Only once in my life was I away from my family at Christmas, and that one time I was far away indeed, in Tokyo.
I noticed that Christmas was coming from the unbelievable quantity of poinsettias, Christmas trees in the stores, and the customary Christmas songs that filled the air, starting on the day after Halloween. However, the mood of the holiday was very different to what I was used to have at home, or Christmas mood in any Christian country. In Japan, Christmas is a fun-filled, joyful holiday, kind of similar day to Valentine’s Day.
Only one percent of Japanese people are Christian and Christmas day is an ordinary working day. Perhaps the only difference from any other workday is that the men do less overtime. Unmarried men with girlfriends go on dates, while men having family chase off to buy the usual Christmas cake, which costs an incredible amount of money on the 25th December. On the 26th the same cake is available at 50 percent off. (A unique Japanese metaphor is to compare young girls to Christmas cake, which, they say, is hard to be sold after 25. Take a look at Japanese marriage statistics. It suggests that this metaphor needs some revision.)
„Kurisumasu Cake” is a white cake with strawberry cream and a huge amount of whipped cream on the top. I thought it was dry and tasteless. In fact, after tasting a variety of cakes and pastries on different occasions, my opinion is that Japanese people are not really experienced in producing western style patisseries. While they are masters of traditional Japanese delicacies and sweets, it seems that they are unable to find the balance between taste and consistency in western style sweets and creamy cakes. As far as I am concerned, the only sure thing about western style cakes and pastries in Japan is that no matter what they taste like, they are sure to be expensive.
Christmas night is an evening for lovers. After dinner at an excessively expensive restaurant, couples walk around looking at the lovely Christmas lighting in the streets. In the meantime, they surprise one another with cute and adorable (“kawaii”) gifts. They give to each other stuffed teddy bears in impossible colors, jewelry, flowers, and, of course, greeting cards. (It’s hard to see, but the “tree” on the picture below is made from teddy bears.)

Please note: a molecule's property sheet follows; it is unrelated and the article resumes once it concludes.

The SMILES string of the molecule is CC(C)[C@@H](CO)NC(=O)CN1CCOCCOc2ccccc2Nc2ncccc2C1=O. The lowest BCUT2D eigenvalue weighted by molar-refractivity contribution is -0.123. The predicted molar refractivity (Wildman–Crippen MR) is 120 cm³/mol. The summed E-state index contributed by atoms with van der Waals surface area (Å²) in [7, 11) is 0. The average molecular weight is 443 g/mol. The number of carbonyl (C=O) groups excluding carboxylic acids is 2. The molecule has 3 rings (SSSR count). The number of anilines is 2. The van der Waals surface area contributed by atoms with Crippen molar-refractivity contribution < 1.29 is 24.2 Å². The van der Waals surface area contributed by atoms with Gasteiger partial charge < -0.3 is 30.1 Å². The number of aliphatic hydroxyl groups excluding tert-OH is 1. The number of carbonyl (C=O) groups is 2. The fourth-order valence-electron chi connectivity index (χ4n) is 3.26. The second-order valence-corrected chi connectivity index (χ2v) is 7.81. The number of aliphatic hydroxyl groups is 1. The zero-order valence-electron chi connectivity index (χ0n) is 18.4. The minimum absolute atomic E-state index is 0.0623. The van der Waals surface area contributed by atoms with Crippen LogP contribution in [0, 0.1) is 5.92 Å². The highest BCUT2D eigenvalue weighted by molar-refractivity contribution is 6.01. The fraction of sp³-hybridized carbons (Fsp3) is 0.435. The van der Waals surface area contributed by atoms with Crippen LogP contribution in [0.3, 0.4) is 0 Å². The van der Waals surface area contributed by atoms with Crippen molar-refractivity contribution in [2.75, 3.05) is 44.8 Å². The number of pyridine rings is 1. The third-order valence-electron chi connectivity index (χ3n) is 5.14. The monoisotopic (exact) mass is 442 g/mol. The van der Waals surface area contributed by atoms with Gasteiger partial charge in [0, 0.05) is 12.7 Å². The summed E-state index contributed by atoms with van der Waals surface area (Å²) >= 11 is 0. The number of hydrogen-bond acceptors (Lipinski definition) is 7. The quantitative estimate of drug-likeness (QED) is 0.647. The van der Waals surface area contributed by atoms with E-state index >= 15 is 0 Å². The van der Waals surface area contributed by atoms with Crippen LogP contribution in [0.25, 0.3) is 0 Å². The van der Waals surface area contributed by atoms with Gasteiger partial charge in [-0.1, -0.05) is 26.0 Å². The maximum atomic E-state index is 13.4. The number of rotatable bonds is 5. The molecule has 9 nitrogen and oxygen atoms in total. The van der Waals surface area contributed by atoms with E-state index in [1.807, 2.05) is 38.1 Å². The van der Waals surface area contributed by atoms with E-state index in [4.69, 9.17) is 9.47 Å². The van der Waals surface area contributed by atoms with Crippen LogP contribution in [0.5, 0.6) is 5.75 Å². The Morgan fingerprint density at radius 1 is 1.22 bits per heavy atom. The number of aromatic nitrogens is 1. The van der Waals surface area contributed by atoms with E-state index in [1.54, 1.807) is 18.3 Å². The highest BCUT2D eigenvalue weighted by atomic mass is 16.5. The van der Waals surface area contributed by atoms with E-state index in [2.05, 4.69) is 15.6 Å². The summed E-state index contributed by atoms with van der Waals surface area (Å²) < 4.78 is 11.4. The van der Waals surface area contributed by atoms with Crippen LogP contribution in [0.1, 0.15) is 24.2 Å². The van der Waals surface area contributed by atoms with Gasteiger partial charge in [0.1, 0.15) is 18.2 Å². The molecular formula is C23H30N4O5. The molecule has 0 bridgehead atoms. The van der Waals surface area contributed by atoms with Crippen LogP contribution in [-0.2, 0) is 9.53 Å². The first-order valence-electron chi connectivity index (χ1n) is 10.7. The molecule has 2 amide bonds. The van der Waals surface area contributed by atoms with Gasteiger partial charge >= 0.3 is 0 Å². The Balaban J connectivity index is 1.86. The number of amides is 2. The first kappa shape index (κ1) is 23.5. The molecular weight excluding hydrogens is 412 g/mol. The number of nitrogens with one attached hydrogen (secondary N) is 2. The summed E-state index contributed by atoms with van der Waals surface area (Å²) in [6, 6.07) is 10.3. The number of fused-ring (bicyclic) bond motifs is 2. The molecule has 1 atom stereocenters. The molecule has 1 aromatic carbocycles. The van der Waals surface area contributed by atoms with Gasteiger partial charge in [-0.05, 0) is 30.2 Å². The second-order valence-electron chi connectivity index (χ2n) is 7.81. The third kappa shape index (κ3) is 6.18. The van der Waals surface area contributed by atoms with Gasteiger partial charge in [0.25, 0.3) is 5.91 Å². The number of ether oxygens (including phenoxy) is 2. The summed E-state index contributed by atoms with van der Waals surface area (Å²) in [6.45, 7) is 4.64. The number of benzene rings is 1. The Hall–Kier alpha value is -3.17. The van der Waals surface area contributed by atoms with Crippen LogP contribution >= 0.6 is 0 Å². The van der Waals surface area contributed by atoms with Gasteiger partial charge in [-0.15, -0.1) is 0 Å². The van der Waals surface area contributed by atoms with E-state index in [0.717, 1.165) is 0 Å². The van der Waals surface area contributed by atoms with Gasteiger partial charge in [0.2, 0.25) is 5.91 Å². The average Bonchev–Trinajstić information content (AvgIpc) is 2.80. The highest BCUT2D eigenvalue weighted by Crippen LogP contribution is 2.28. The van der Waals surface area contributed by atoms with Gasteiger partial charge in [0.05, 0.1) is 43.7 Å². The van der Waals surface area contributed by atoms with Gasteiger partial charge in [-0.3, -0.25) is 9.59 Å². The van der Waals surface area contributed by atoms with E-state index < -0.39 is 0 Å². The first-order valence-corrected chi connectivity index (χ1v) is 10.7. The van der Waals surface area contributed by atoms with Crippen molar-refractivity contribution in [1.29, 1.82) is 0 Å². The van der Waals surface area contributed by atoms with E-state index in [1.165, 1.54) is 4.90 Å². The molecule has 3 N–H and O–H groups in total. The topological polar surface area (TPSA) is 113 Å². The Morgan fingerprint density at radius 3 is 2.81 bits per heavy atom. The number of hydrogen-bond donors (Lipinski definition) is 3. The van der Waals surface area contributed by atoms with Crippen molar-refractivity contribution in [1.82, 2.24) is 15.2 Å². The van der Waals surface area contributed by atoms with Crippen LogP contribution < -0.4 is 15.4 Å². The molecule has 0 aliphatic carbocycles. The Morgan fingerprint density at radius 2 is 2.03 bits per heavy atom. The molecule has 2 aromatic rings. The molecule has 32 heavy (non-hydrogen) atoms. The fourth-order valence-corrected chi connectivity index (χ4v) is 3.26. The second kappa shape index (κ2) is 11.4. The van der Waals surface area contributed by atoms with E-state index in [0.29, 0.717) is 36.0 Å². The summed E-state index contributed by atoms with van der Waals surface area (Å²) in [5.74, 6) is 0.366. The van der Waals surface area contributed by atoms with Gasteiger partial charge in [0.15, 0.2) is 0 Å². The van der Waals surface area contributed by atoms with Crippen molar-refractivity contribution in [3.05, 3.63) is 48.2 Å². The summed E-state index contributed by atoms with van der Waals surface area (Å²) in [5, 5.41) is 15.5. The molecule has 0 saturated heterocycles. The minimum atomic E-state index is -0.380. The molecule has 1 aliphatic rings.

I spent my away-from-home Christmas with friends at a Christmas party. First we wanted to go to a restaurant but found it impossible to get a table. They were overbooked with dating couples. Nonetheless, we were able to enjoy a customary Christmas menu since our host ordered the southern fried chicken in advance.
In the 1970s KFC (Kentucky Fried Chicken) had a very successful campaign that Christmas menu means fried chicken. On Christmas night, they said, everyone in the west eats chicken, not turkey, not ham, and not fish, only chicken. This idea could have a deep root among the Japanese. Chicken therefore became the mandatory Christmas dinner, creating a huge profit for KFC and McDonald’s. They receive a record number of orders on this particular night. Those who forget to order in advance end up spending hours standing in queue at the fast food shops.
This year’s KFC Christmas menu:
I would like to dedicate this Godzilla-Christmas tree photo to my colleague, Bálint, who wrote an interesting story on Godzilla as Japan’s national treasure.
The day after Christmas, all the Christmas ornaments disappear from the shops, giving place to New Year’s decorations. And New Year’s Eve – Oshougatsu – is a real family focused celebration. Life simply stops for a week or ten days and everyone goes home for the New Year’s holiday.